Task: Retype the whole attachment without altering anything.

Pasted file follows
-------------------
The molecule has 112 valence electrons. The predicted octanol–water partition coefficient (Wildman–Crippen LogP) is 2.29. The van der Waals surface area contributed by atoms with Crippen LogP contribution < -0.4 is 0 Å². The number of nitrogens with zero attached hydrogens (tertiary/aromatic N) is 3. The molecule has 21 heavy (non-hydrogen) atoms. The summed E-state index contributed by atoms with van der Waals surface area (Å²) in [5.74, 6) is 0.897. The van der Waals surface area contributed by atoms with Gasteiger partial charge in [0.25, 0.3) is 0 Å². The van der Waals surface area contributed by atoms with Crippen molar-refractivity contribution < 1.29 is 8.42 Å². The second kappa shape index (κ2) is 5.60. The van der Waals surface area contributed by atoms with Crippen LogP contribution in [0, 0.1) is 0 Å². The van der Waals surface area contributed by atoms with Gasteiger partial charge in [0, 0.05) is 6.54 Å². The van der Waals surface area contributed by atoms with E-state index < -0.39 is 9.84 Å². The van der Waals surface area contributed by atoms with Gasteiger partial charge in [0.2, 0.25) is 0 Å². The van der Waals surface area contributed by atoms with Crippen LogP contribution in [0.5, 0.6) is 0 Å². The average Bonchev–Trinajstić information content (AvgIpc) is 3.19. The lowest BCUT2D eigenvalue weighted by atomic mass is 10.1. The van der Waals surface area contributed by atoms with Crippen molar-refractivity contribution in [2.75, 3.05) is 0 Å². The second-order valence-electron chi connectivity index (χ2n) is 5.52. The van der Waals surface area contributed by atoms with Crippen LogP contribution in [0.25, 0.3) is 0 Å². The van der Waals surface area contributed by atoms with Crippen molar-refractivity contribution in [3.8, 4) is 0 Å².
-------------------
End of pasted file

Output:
The molecule has 112 valence electrons. The predicted octanol–water partition coefficient (Wildman–Crippen LogP) is 2.29. The van der Waals surface area contributed by atoms with Crippen LogP contribution < -0.4 is 0 Å². The number of nitrogens with zero attached hydrogens (tertiary/aromatic N) is 3. The molecule has 21 heavy (non-hydrogen) atoms. The summed E-state index contributed by atoms with van der Waals surface area (Å²) in [5.74, 6) is 0.897. The van der Waals surface area contributed by atoms with Gasteiger partial charge in [0.25, 0.3) is 0 Å². The van der Waals surface area contributed by atoms with Crippen molar-refractivity contribution < 1.29 is 8.42 Å². The second kappa shape index (κ2) is 5.60. The van der Waals surface area contributed by atoms with Crippen LogP contribution in [0, 0.1) is 0 Å². The van der Waals surface area contributed by atoms with Gasteiger partial charge in [0, 0.05) is 6.54 Å². The van der Waals surface area contributed by atoms with E-state index < -0.39 is 9.84 Å². The van der Waals surface area contributed by atoms with Gasteiger partial charge in [0.2, 0.25) is 0 Å². The van der Waals surface area contributed by atoms with Crippen LogP contribution in [0.5, 0.6) is 0 Å². The average Bonchev–Trinajstić information content (AvgIpc) is 3.19. The lowest BCUT2D eigenvalue weighted by atomic mass is 10.1. The van der Waals surface area contributed by atoms with Crippen molar-refractivity contribution in [2.75, 3.05) is 0 Å². The second-order valence-electron chi connectivity index (χ2n) is 5.52. The van der Waals surface area contributed by atoms with Crippen LogP contribution in [0.25, 0.3) is 0 Å². The van der Waals surface area contributed by atoms with Crippen molar-refractivity contribution in [3.8, 4) is 0 Å².